• 2018-07
  • 2018-10
  • 2018-11
  • 2019-04
  • 2019-05
  • 2019-06
  • 2019-07
  • 2019-08
  • 2019-09
  • 2019-10
  • 2019-11
  • 2019-12
  • 2020-01
  • 2020-02
  • 2020-03
  • 2020-04
  • 2020-05
  • 2020-06
  • 2020-07
  • 2020-08
  • 2020-09
  • 2020-10
  • 2020-11
  • 2020-12
  • 2021-01
  • 2021-02
  • 2021-03
  • 2021-04
  • 2021-05
  • 2021-06
  • 2021-07
  • 2021-08
  • 2021-09
  • 2021-10
  • 2021-11
  • 2021-12
  • 2022-01
  • 2022-02
  • 2022-03
  • 2022-04
  • 2022-05
  • 2022-06
  • 2022-07
  • 2022-08
  • 2022-09
  • 2022-10
  • 2022-11
  • 2022-12
  • 2023-01
  • 2023-02
  • 2023-03
  • 2023-04
  • 2023-05
  • 2023-06
  • 2023-08
  • 2023-09
  • 2023-10
  • 2023-11
  • 2023-12
  • 2024-01
  • 2024-02
  • 2024-03
  • 2024-04
  • 2024-05
  • 2024-06
  • We conclude that Tetrapleura tetraptera fruits


    We conclude that Tetrapleura tetraptera fruits extract possess antiplasmodial activity and the results of this study justifies and confirms the traditional usage of this plant as malarial remedy.
    Introduction The phylum apicomplexa comprises of nearly 5000 species, most of which are parasites and are the causative agents of various pernicious diseases [1]. The most prominent apicomplexa is the Plasmodium species, which is the causative agent of malaria, a disease that is affecting nearly 300–500 million people every year worldwide. With the resurrection of drug resistant Plasmodium falciparum, the most fatal human malaria parasite, identification of new possible medicinal targets is an extreme priority. In such scenario, P. falciparum genome has facilitated the description of several metabolic pathways, particularly those differing from humans; thus providing new targets for drug development [2], [3]. The shikimate pathway, in apicomplexan parasites provides a promising and exciting opportunity for reaching such objectives, as the pathway is only found in algae, plants, bacteria, protozoa and fungi, but is absent from mammals. The pathway is responsible for the formation of key aromatic Bupivacaine HCl involved in primary metabolism. In addition, the pathway in apicomplexa is important for the supply of folates, for which animals rely exclusively on an exogenous source [4]. Moreover, some of the enzymes of the pathway catalyze biochemically unique reactions in nature, making them excellent targets for new antiparasite drugs. Enzymes of this metabolic pathway have been studied extensively by various authors [5], [6], [7]. Chorismate synthase (EC is the last enzyme of the pathway which catalyzes the conversion of the 5-enolpyruvylshikimate-3-phosphate (EPSP) to chorismate. The CS reaction comprises an anti-1,4-elimination of the 3-phosphate group and the C-6 pro R hydrogen with requirement of reduced FMN as a cofactor [8], [9]. The catalysis action of CS does not involve any overall change in redox state, hence it is considered to be unique reaction in nature [9]. According to Bornemann et al., the reduced FMN donates an electron to EPSP to facilitate the loss of the phosphate and receive it back after the reaction [8]. According to the functionality, CS has been divided into two classes, monofunctional and bifunctional. Chorismate synthases from plants and eubacteria possess only trans elimination activity of substrate and are called monofunctional. However, CS from Neurospora crassa and Saccharomyces cerevisiae have an additional NADPH:FMN oxidoreductase activity, so-called bifunctional. Despite of resemblance with fungal CS, PfCS is reported to be monofunctional [10]. In the present study, we performed in silico molecular modeling of three-dimensional structure of chorismate synthase enzyme from P. falciparum. We also performed an in silico structure-based inhibitors study using various substrate analogs and in vitro characterized inhibitors series. In absence of the crystal structure, we hope that the proposed 3D model will be helpful for providing novel target for structure based drug design against malaria.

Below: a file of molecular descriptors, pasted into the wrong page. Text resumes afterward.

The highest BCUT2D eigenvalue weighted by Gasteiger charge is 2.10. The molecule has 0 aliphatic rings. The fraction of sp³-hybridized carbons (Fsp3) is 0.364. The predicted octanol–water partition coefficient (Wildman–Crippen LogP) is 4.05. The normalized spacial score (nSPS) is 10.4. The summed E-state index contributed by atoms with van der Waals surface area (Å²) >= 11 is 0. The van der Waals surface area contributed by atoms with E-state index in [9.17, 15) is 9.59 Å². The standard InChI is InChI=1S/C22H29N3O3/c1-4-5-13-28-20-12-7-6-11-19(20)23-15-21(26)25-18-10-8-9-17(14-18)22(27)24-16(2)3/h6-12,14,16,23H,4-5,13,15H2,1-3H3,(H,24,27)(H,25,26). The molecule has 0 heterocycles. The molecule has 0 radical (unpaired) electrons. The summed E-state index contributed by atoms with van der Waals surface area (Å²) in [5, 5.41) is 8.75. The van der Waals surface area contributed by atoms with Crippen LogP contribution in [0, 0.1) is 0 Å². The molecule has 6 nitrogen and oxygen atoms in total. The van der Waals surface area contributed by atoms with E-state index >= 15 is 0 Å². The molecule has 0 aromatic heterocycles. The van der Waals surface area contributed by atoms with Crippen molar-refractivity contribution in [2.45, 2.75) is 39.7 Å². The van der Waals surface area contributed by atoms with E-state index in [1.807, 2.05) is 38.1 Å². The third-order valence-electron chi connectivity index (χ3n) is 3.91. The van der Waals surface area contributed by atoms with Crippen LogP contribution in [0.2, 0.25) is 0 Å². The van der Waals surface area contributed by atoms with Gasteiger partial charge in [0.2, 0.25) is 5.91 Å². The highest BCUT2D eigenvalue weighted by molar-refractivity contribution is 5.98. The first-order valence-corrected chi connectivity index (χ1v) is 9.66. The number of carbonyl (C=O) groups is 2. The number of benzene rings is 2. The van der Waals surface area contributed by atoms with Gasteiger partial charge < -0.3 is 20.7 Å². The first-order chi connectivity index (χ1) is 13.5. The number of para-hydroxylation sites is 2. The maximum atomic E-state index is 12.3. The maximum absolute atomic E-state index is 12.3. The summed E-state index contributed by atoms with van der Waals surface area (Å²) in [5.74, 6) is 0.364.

Methodology The computational analysis was done on Intel Core i3-2.13GHz Processor running on Windows 2007 Home Basic. The AUTODOCK version 4 and Molecular Dynamics (MD) simulations (GROMACS) were performed on Red Hat Enterprise Linux 5 operation system (Red Hat Inc., Raleigh, NC) installed on a Dell Precision T5400 workstation [11], [12]. The Molecular Docking was performed on GLIDE 5.5 program (Glide, version 5.5, Schrödinger, LLC, New York, NY, 2009) running on Windows 2003 on a HP xw8400 Workstation. All the graphical analysis and image production was done using PyMOL [13] and WinCoot software [14].
    Result and discussion
    CS is one of the few untouched targets for developing anti-malaria drugs. Generation of a reliable model has opened the possibilities of computer-assisted inhibitor design against PfCS. To achieve Ideogram objective within a reasonable time scale, we have used GLIDE docking software version 5.5 [33]. During the study of putative inhibitors using GLIDE, the protein–ligand interacting site was restricted to the binding site of the EPSP (as discussed in Section 3.6). To screen the ligand(s) that bound to the active site of PfCS, we used EPSP analogs available in PubChem database as well as the previously reported inhibitors of Streptococcus pneumoniae CS (SpCS) [34].